Yes, ok? I admit it. I play Dungeons and Dragons.
*pause for dramatic effect*
I know you’re surprised. I would have been a few years ago if I’d found out that someone as cool as me played it.
I still clearly remember the days when I swore that I would never play this game because I’m not that much of a geek.
Evidently, I was wrong. I was convinced to give it a try by jml and to my chagrin I really enjoyed it. When I think about it, it really shouldn’t be surprising considering the fact that I play a lot of computer games. The difference is not at all huge, especially with the changes implemented in the new fourth edition rules.
In fact, if anything D&D gives me more of an opportunity to stretch my brain. I have a huge array of options available to me for use in any situation. I am not simply relegated to working out which object in the room requires me to walk up to it and hit the ‘use’ key.
See that bag of stuff on that pedestal over there? It is most likely trapped. In a computer game, I have a couple of options. I could walk over to it and take the item thereby setting off the trap or, I could walk over to it and use my Disable Trap skill. That’s it. Two options.
In D&D on the other hand, I could do either of the above or I could stand outside the room and try to knock the bag off of the pedestal with my sling and a stone, I could try to prod it off with a 10ft pole, I could attempt to lasso it, I could hang from the ceiling and try to grab it, I could use some sort of spell to levitate the bag… the list goes on.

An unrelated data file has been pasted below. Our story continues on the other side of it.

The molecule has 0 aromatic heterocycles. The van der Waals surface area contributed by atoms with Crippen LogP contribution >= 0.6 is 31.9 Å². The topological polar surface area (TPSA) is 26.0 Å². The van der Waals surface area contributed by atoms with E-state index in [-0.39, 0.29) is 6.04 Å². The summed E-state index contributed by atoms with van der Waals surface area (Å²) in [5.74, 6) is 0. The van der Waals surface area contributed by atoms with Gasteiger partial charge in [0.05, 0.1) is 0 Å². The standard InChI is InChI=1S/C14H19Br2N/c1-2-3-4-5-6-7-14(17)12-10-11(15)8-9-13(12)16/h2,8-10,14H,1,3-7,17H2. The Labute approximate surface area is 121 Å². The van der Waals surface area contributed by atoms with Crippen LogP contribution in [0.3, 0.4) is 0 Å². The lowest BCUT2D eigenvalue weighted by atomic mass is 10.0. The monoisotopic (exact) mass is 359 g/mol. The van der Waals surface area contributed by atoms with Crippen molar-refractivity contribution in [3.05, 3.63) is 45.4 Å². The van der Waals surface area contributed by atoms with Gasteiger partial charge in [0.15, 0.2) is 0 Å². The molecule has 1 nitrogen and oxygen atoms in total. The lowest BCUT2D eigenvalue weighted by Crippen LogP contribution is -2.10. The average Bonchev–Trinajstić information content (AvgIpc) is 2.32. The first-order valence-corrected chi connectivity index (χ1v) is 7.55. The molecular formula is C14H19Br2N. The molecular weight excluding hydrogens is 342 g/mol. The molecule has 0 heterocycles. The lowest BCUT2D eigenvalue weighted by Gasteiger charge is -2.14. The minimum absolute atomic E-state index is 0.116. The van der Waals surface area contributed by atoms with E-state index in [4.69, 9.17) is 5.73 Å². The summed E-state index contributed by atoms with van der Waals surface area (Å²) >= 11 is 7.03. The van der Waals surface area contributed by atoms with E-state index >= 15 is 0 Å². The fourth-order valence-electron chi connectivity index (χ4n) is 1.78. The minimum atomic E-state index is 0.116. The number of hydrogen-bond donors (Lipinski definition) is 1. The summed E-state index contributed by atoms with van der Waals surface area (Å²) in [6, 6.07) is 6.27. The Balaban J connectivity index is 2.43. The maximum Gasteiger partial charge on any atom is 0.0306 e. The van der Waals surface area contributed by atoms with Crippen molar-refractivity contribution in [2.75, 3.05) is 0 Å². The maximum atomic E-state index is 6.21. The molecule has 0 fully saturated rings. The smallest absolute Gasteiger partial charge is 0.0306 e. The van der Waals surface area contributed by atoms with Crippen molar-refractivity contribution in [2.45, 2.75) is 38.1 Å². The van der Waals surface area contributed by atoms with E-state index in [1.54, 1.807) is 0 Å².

The game is fun. More fun than its detractors would allow you to believe. You get to make up a character and do awesome stuff with it. You can make a min/maxed character in order to be as powerful as the rules of the game will allow, or you can create a balanced character and focus more on narrative and back story.
You can put on your character’s voice when they enter a conversation, or you can use the tried and true “My character says” method.
You can pick fights.
You can drink at a pub.
You can travel over the ocean.
You can be a hermit.
You can fall in love.
You can be caught in a compromising position (Can’t you Kevin?).
You can be incredibly stupid.
You can fly.
You can walk.
You can teleport.
You can kill.
You can be fanatical.
You can be boring.
You can be a hero.
You can be a villain.
You can be whatever you can imagine.
So instead of assuming the stereotype, give it a go.
If you don’t enjoy it, can I have your books? Because they’re overpriced in Australia.